The Rural Economy and Connectivity Committee is looking for views from a wide range of road users on the effectiveness of the current approach to road maintenance in Scotland and whether current funding levels are sufficient.
Scotland’s road network consists of almost 56,000km of roads, as well as footways, bridges, lightning, signs and lines. Local authorities are responsible for 25,600km of classified roads and 26,800km of unclassified roads. Transport Scotland is responsible for 3,600km of motorways and trunk roads, which make up only around 6% of the road network but account for a third of the traffic.
Audit Scotland, in a series of reports on roads maintenance in recent years, has been critical of the standard of local roads, within the context of declining budgets.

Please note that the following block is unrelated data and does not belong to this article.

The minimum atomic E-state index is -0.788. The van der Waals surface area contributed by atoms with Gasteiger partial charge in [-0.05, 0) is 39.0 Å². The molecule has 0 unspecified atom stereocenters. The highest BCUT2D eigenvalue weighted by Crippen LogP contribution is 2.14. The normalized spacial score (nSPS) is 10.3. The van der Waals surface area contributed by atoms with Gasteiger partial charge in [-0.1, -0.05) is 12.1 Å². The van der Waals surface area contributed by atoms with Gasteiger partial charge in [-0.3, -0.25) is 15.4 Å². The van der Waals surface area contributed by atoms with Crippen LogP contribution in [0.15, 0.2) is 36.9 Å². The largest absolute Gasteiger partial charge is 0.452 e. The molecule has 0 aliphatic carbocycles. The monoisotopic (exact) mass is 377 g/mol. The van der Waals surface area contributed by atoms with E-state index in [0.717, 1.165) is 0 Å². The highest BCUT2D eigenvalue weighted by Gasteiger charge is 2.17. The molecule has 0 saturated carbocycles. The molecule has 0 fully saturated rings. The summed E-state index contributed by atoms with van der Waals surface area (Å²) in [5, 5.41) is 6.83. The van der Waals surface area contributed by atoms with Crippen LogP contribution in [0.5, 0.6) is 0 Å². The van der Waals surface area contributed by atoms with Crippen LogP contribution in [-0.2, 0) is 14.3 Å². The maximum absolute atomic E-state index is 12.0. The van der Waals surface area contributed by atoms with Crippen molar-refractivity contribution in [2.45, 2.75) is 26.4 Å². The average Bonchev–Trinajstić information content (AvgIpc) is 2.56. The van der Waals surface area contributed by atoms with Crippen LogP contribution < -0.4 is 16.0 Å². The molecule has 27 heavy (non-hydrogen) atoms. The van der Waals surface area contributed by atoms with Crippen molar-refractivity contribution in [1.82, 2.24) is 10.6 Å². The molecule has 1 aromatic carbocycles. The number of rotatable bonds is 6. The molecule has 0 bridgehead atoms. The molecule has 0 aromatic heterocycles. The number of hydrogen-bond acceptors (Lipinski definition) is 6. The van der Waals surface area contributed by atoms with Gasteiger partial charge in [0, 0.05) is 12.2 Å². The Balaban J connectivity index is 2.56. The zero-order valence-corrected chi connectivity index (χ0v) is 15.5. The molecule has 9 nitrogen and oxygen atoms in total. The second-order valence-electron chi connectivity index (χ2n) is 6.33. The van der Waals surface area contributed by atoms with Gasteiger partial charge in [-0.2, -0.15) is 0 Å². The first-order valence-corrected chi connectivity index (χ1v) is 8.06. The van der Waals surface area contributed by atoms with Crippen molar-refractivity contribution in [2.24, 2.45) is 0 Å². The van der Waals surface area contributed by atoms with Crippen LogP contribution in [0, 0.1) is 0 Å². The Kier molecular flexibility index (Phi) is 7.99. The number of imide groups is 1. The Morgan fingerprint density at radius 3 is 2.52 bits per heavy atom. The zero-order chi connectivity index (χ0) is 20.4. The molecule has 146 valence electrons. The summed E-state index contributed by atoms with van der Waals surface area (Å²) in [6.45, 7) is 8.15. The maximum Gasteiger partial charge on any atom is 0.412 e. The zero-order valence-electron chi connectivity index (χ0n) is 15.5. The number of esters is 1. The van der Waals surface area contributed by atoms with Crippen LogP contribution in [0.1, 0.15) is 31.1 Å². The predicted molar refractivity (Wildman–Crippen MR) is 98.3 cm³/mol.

Committee Convener, Edward Mountain MSP said:
“The road network in Scotland is thousands of miles long and is the vital link in connecting communities and supporting both national and local economies.
“We want to hear from all road users across Scotland, from large commercial transport operators, small local businesses, roads authorities, community groups and individuals so that we can develop a deep understanding of how effectively Scotland’s roads are being maintained.”
The output from this exercise is expected to feed into future Scottish Government budget plans and policy development.
The Committee would like to hear views on the following areas:
• How have recent spending decisions on roads maintenance affected the quality of Scotland’s roads, road users, businesses, public services, and the economy?
• If spending on roads maintenance continues at current levels, what could be the likely effects on the above groups?
• How could any negative effects of reduced road spending best be addressed?
• Is the current model of funding and delivering roads maintenance, which is split between Transport Scotland and local authorities, the most economic and efficient option?